* So, can Luke's airo be used in the sense of Matthew's ktaomai (='acquire')? If it can, then the issue is resolved, since we know that Mark's airo is NOT the same as Matthew's ktaomai, and that Mark's airo is closer to Luke's bastazo that to Luke's airo. So, the last piece of the puzzle is why Luke used airo in 9.3. We know why he didn't use ktaomai (it would have mislead his readers) and we know why he didn't use bastzao (because Matt and hence Luke, was not talking about Picking up and CARRYING luggage--an immediate act, but about LOCATING/ACQUIRING/SECURING something--taking a longer period of time to do, delaying the mission).

    So, where this seems to net out: 1. In Matthew, Jesus tells them to not 'make preparations'--the trip is too urgent to 'acquire belongings for the trip' (cf. Luke 17.31). No hesitation--start NOW with what you already have at your disposal!

    2. In Mark, Jesus tells them to 'pick up the walking stick that is sitting beside them, start CARRYING it, and then to get moving!'...no hesitation--start walking NOW!

    3. In Luke, Jesus tells them the same thing as in Matthew--do not 'make preparations', but Luke has to use a different word that Matthew. Although he uses the same word form as Mark does, the meanings are different--as can be seen from their independent uses of the same word-form. So Matthew's ktaomai equals Luke's airo (in this and in other passages), and Mark's airo equals Luke's bastazo (in this and other passages).

    Notice also the general principle that we must ALWAYS ask what an author meant by a word, and not simply what OTHER authors' meant by it. Audiences and Authors differ, and with the significant semantic ranges of common-use words, we must always do this level of consideration to be as honest as possible with text.

    So, the morphological similarity of the words, in this case, would have misled interpreters if they did not pay attention to the usage patterns of the authors. As it stands, there is no disagreement between the accounts--in fact, they strangely appear to be saying the say exact thing--"Hurry up and get moving!".

    Hope this helps, glenn miller ----------------------------------------------end of Think Tank article.

    In contrast to this mind-numbing babble of the modern version defenders, let's look at some very simple explanations offered by saints of old who referred to the true reading as found in the King James Holy Bible.

    Adam Clarke says in his commentary on Matthew 10:10: "all the following manuscripts and versions have STAVES: C, E, F, G, K, L, M, P, S, ninety-three others, Coptic, Armenian, latter Syriac, one of the Itala, Chrysostom, and Theophylact. This reading is of great importance, as it reconciles this place with Luke 9:3, and removes the seeming contradiction from Mark 6:8; as if he had said: "Ye shall take nothing to defend yourselves with, because ye are the servants of the Lord, and are to be supported by his bounty, and defended by his power."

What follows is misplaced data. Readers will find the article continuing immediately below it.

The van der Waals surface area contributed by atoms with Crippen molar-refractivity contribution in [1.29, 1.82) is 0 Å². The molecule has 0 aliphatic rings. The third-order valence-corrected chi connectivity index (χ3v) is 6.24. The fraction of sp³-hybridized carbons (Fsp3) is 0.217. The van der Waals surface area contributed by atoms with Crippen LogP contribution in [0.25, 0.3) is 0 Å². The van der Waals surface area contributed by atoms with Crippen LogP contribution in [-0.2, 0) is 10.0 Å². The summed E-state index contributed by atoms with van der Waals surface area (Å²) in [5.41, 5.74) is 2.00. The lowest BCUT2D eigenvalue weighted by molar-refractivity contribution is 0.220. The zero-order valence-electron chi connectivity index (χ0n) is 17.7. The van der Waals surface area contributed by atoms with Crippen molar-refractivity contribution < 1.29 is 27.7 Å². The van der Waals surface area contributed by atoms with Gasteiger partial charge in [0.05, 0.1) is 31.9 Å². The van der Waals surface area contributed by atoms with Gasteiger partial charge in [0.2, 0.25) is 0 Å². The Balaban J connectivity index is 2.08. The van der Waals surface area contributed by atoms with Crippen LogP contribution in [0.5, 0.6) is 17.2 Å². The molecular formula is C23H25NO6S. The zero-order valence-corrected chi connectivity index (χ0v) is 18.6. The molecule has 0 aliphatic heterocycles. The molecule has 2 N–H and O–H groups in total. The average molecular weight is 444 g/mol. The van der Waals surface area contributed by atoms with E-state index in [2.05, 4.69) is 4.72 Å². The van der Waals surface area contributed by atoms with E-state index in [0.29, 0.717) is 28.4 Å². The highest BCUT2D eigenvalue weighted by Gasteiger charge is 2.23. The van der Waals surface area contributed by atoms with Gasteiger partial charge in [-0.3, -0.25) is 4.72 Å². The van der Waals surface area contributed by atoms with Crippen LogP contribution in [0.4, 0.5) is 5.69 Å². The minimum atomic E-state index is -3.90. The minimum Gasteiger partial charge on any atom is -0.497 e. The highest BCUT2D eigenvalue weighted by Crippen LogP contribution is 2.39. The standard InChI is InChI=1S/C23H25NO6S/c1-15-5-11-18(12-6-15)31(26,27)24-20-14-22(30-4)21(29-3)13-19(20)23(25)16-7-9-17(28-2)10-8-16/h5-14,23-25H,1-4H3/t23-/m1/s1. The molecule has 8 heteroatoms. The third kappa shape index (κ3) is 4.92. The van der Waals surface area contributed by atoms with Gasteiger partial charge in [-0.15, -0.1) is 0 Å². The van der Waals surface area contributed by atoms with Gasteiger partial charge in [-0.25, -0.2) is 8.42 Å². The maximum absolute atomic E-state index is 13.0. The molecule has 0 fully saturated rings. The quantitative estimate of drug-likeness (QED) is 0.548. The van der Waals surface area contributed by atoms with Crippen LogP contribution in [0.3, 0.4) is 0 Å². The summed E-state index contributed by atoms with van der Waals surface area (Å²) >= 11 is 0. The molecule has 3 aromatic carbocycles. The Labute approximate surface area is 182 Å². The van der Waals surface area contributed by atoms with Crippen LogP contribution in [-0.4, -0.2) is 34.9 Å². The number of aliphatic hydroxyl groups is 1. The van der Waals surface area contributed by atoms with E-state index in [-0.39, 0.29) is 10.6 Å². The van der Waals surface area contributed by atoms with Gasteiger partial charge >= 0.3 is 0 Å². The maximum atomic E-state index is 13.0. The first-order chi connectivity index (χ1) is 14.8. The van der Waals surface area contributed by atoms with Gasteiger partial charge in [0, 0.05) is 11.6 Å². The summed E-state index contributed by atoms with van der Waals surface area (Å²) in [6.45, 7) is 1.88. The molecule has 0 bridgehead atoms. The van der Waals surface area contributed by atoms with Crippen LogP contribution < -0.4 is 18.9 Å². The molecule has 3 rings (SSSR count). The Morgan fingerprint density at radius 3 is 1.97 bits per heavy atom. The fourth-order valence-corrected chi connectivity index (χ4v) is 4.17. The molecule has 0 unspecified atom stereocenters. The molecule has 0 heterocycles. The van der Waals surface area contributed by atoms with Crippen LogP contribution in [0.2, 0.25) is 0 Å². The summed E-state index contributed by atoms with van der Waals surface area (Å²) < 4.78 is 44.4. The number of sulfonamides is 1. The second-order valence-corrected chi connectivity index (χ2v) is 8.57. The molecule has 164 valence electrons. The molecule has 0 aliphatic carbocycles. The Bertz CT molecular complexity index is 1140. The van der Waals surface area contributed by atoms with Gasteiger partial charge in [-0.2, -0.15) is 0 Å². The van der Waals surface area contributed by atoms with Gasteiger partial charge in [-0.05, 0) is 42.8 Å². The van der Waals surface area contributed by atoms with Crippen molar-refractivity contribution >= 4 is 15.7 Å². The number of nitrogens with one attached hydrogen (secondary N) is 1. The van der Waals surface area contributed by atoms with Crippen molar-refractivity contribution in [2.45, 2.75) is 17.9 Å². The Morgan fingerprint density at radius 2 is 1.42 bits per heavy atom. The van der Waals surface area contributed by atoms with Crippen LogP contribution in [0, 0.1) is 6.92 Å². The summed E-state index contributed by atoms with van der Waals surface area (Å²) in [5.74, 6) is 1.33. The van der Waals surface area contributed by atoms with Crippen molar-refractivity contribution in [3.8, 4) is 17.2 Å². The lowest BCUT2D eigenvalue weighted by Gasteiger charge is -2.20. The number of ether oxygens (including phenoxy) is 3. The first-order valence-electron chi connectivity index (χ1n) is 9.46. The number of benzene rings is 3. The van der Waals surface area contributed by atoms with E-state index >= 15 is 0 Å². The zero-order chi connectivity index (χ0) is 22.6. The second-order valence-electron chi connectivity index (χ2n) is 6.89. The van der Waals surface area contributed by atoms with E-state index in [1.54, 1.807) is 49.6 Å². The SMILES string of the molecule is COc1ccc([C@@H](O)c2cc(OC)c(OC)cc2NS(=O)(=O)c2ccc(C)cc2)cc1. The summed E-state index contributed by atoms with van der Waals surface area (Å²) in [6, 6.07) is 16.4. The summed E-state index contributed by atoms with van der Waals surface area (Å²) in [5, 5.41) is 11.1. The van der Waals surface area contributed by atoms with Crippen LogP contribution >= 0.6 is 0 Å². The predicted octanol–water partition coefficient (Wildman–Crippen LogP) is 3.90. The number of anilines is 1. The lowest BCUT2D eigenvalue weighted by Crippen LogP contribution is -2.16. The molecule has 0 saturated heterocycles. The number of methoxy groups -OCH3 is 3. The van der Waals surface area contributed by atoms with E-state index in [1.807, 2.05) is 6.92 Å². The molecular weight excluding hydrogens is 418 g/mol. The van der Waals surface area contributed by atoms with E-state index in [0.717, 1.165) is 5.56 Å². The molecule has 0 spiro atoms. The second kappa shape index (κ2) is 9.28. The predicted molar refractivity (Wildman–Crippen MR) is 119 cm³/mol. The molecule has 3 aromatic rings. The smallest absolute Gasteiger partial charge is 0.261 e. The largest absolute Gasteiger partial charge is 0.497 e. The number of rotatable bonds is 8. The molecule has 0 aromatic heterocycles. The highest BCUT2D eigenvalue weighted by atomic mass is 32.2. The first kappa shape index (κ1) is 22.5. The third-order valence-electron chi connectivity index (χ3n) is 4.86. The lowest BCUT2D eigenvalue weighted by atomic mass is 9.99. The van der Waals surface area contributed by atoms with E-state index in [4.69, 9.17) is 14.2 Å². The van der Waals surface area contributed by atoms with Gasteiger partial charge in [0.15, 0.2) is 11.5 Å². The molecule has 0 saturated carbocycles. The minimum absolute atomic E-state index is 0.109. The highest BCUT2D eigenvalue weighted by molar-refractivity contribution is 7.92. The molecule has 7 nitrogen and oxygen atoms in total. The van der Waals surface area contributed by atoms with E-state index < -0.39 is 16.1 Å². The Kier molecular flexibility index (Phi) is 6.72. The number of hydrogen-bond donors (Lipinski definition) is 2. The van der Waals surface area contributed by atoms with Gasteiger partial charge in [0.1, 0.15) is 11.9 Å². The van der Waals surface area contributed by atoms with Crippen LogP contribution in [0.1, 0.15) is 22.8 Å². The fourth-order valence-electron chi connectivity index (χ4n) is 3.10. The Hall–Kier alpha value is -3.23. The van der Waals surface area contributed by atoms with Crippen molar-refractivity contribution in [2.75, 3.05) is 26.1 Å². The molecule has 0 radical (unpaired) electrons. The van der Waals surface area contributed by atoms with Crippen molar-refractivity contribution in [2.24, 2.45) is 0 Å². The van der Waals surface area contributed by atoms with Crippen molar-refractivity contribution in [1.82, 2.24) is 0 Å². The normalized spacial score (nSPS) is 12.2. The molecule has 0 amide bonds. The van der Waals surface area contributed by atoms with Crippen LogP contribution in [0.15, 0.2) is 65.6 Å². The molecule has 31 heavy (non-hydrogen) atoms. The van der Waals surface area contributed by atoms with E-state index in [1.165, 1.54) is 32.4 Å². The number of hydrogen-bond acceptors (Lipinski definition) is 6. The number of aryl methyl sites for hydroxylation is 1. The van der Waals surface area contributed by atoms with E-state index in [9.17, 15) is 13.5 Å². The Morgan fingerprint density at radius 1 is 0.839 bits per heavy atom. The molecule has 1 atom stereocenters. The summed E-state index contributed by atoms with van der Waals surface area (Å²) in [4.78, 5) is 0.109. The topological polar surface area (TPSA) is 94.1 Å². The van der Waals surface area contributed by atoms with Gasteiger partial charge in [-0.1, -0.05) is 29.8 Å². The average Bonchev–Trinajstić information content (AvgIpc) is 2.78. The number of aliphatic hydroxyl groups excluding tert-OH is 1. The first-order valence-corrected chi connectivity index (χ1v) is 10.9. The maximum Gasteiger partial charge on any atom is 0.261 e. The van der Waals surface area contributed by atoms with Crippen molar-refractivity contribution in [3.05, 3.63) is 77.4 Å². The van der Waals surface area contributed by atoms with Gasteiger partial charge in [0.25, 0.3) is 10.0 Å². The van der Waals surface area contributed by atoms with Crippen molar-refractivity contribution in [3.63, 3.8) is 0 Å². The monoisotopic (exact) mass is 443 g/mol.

John Gill remarks on these passages: "And commanded them that they should take nothing for their journey,.... To accommodate them in it, except those things after directed to: save a staff only; a single one, for staves in the plural number are forbidden. Matthew 10:10 does not forbid the taking of shoes, but two pair of shoes; as not two coats, nor two staves, but one of a sort only, that is, with more than one staff, which was sufficient to assist them, and lean upon in journeying: for, according to Mark, one was allowed; as though they might take a travelling staff, yet not staves for defence, or to fight with."

    B.W. Johnson's People's New Testament Commentary: "Save a staff only. Only the staff that each had already. Matthew forbids a supply for future use. With the staff each one had, but without an extra supply. A staff was always carried in walking over the rugged mountains of Palestine."

    Matthew Henry comments: "In Matthew and Luke they are forbidden to take staves with them, that is, fighting staves; but here in Mark they are bid to take nothing save a staff only, that is, a walking staff, such as pilgrims carried."

    The word used for a staff in Greek is rabdos and it can have several meanings and uses. It can mean a staff, a walking stick, a twig, a rod with which one is beaten, or a branch. It can also mean a sceptre held by a king.

    The Bible itself should serve as our dictionary. A simple staff may be used for walking on a journey. In Genesis 32:10 Jacob says to God: "for with my staff I passed over this Jordan; and now I am become two bands."

    Zechariah 8:4 "There shall yet old men and old women dwell in the streets of Jerusalem, and every man with his staff in his hand for very age."

    A staff could also serve in battle. Isaiah 10:5-6 "O Assyrian, the rod of mine anger, and the staff in their hand is mine indignation. I will send him against an hypocritical nation, and against the people of my wrath will I give him a charge...to tread them down like the mire in the streets."

    Notice the use of the plural "staves" when David goes against Goliath in battle as recorded in 1 Samuel 17:43 where Goliath says to David: "And the Philistine said unto David, Am I a dog, that thou comest to me with STAVES? And the Philistine cursed David by his gods."

    The simple fact is that the King James Bible is one of the very few Bibles that is right where the Lord tells his disciples not to take staves (plural) in Matthew 10:10 and Luke 9:3, but tells them to take a staff (singular) in Mark 6:8. These are the Majority readings of all Greek texts and are also found in the NKJV, KJV 21st Century, Green's interlinear, and the Third Millenium Bible. All other versions I checked, including those that preceeded the King James Bible, have it wrong in Matthew 10:10 and create a real and not just an apparent contradiction.

    Will Kinney
  2. Ed Edwards

    Ed Edwards
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    Aug 20, 2002
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    And the doctrine(s) influenced by this
    difference are?

    BTW, i didn't talk a staff with me
    on my last visitiation but a waist
    high cane. Did i sin?

  3. Craigbythesea

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    Oct 21, 2003
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    test post test post test post test post